Dr. Ferrer explains the eclipse that made Einstein famous

| Staff Writer

Dr. Francesc Ferrer lectures on an Eclipse about (Lydia Nicholson | Student Life)

Dr. Francesc Ferrer, Associate Professor of Physics, presented “The Eclipse That Made Einstein World-Famous” as part of the Saturday Science Lecture series leading up to the April 8 eclipse on Saturday, Feb. 24. 

Ferrer explained how Einstein’s 1915 General Theory of Relativity was proved by measuring the bending of light, which was only possible during a solar eclipse. 

According to Ferrer, an important and interesting character in the history of the General Relativity Theory was Carl Gauss, a mathematician that Ferrer described as “more powerful than AI” and “the equivalent of Newton for math.” Ferrer said that Gauss did not let any of his sons study physics, because they would damage his name.

According to Ferrer, Gauss conducted an experiment to prove that space is generally Euclidean, which means it is, on average, flat. Ferrer said this experiment would eventually prove vital to Einstein’s General Relativity Theory.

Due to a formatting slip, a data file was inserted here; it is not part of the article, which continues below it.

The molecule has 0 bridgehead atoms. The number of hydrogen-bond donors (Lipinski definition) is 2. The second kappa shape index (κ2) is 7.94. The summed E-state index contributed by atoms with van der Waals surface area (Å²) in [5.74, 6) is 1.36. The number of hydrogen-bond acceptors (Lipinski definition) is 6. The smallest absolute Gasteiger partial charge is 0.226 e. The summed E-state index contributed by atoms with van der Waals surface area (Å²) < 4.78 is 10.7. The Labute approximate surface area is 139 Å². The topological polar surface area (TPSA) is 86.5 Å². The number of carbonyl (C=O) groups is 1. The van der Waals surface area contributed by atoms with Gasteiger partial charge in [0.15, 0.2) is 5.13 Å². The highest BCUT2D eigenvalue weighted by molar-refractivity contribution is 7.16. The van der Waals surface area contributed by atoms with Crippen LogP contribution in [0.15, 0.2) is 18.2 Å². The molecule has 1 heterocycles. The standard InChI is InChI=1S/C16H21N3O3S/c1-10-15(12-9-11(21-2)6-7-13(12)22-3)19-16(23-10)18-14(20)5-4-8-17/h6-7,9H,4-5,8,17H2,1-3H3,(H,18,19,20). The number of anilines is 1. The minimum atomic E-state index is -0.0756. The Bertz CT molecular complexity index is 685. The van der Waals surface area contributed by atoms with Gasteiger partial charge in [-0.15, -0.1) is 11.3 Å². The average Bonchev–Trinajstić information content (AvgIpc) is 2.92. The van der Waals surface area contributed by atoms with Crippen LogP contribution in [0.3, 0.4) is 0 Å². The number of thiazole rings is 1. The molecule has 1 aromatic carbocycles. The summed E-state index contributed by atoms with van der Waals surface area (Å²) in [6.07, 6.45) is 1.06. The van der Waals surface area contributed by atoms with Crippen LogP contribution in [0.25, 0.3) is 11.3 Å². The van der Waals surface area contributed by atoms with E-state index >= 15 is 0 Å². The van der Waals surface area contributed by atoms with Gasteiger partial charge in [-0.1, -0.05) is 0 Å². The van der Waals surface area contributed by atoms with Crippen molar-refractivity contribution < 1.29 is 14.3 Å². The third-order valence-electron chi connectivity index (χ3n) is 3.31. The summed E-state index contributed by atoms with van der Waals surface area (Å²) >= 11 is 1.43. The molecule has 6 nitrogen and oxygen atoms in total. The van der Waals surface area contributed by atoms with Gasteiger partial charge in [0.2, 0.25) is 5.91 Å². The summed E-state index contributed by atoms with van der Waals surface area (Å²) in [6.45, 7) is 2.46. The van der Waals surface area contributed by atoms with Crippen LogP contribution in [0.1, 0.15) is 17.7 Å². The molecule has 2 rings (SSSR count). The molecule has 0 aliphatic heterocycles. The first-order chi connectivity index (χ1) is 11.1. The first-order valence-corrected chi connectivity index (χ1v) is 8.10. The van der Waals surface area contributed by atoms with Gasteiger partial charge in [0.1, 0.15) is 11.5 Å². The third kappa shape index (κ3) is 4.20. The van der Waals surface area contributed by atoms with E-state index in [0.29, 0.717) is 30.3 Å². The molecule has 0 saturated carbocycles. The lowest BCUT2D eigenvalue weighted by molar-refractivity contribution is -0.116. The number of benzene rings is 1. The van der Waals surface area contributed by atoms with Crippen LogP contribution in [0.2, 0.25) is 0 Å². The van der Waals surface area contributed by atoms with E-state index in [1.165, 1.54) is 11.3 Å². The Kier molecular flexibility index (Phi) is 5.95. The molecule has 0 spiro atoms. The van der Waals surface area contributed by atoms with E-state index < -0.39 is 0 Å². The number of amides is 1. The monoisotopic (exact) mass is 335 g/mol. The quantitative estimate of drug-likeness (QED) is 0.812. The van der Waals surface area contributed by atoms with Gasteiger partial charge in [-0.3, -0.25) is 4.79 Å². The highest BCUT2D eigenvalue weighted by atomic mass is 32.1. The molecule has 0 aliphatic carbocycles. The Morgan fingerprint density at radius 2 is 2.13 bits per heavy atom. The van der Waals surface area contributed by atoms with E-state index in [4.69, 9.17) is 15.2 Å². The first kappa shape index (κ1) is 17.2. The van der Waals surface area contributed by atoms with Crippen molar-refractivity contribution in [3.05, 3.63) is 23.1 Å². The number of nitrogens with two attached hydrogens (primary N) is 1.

“He was measuring the curvature of the space itself, it’s something that you cannot imagine because you would need four dimensions to see,” Ferrer said. “He was trying to measure the curvature of the three dimensional space from within it.”

Ferrer then discussed Einstein himself and the four papers that he published in 1905. These papers included his famous E = MC2 equation, proved the existence of atoms, and explained special relativity, which is the idea that time relatively slows at high speeds.

Ferrer said that Einstein’s work in these subject areas was not highly recognized at the time. 

“So you would think, you write four papers, he must be super famous, right?” Ferrer said, “The answer is no. That was 1905, he only got the Nobel Prize in 1921, and only for the photoelectric effect. At that time, there were still doubts about the theory of special relativity. And, nobody was particularly interested, these people didn’t understand this paper very much.”

Ferrer said that Einstein was inspired to write his general theory of relativity because he was asked to do a review of his special theory of relativity for a contemporary physics book.

“Sometimes you think you understand something until you have to explain it,” Ferrer said, “And Einstein realized that his special relativity theory did not agree well with the F = mg of Newton, the gravitational force.”